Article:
ScribbleLive Spotlight: Navy Yard Shooting, Concordia and Apple

The cold is setting in, the leaves are starting to turn and news websites are no longer filled with animal stories and holiday snaps – the summer is well and truly behind us. To help ease this painful transition, we’re bringing together five of the best real-time events from the last seven days for your viewing pleasure. Featured in this week’s ScribbleLive Spotlight are tragedy, a feat of engineering and Apple.

Navy Yard Shooting by WTOP

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On Monday a gunman entered Washington Naval Yard and launched a deadly attack on workers inside the compound killing 12 people, before he himself was shot dead. WTOP, the all-news radio station based out of Washington D.C., launched their live event with a tweet from the U.S. Navy confirming that shots had been fired at their headquarters. From that point their journalist built a narrative around the story, adding tweets from official sources and noise from other media their own on-the-ground reporting. It’s interesting to see how well they combined their traditional medium, radio, with digital as they peppered their live report with audio clips from their shows.

 

Raising the Costa Concordia by Reuters

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On Monday an international team began the gargantuan task of lifting the Costa Concordia cruise ship from the Italian seabed where it has lay since it ran aground in Tuscany in 2012. Reuters’ live coverage of the event is a master class in how to keep readers glued to their screens. They published the live video feed on the top of the page and below the line provided insightful text and audiovisual analysis and context but also created a space where readers could debate and interact with each other and Reuters journalists. The reporters patiently answered the questions that were directed to them and readers responded with effusive praise and gratitude for the coverage. Reading the discussions and comments, you get the impression that a special community was built over the two days and the Reuters moderator even thanked their readers at the end for their ‘comments, wisdom and humor.’ Brilliant.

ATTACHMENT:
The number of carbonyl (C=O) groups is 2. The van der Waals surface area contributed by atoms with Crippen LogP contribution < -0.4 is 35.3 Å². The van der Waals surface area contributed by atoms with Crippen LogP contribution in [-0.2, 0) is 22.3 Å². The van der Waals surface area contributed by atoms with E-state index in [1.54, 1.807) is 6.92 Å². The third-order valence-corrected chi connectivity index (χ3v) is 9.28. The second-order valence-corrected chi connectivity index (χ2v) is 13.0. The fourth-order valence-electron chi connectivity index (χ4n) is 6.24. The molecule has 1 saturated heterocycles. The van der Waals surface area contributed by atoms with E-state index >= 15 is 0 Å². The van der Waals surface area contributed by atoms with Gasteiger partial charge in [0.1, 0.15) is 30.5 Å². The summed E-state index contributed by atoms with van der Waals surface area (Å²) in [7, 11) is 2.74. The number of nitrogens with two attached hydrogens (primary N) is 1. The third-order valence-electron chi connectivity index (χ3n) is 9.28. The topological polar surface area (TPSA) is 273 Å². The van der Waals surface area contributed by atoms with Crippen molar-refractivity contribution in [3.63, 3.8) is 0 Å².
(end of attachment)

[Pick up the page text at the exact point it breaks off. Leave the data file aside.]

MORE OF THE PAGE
Apple iPhone 5c by Fast Company

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Last week, the coverage from Apple’s iPhone event drove a record-breaking number of concurrent watchers on our liveblogs at one given time. Of the plethora of media organisations covering the launch, Fast Company’s stood out for its clear, sleek design and informative coverage. One key element to highlight is their exemplary use of the Live Article which they used to sum up the key information and package the most important images in a slideshow. This means that a reader clicking through to the page knows everything he needs to without having to sift through the live coverage itself.

 

Election Campaign by Spiegel Online

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The political machine is really ramping up in Germany as this year’s general election draws ever nearer and news organisations look for new ways to keep their readers informed. Last week, Spiegel Online launched a really innovative Scribble event—they had 20 of their reporters follow politicians from every party across the country for 10 hours straight. Their aim: to discover the real mood in the country, find out what issues are important to citizens and maybe uncover a political scoop along the way. The reporters interviewed people in the street, attended conferences and kept their finger firmly on the political pulse of the country. A great idea, excellently executed.

Ontario Press Council hearings on media coverage of Toronto mayor Rob Ford and his family by J-Source.ca

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Everyone needs a watchdog. The role that journalism plays in this regard is obvious, but who keeps an eye on the press? The answer to this question differs around the world, but in the case of Toronto-based newspapers The Globe and Mail and the Toronto Star, the answer is the Ontario Press Council. Last week, the council held public hearings about the Star’s coverage of the alleged video that shows Toronto Mayor Rob Ford smoking from what looks like a crack pipe and The Globe’s investigative work on councillor Doug Ford’s history with the drug trade. (That’s the mayor’s brother.)  The hearings came about as a result of complaints from the public, and the papers took the opportunity to explain the reason they covered the stories as well as the process behind reporting them. The J-Source liveblog of the hearings, as well as the roundup Article created using Scribble, are a fascinating look inside one of the most controversial stories in Toronto. It includes copies of emails sent from reporters to the Mayor’s office, and a debate with one of the complainants over the use of anonymous sources in journalism.

 

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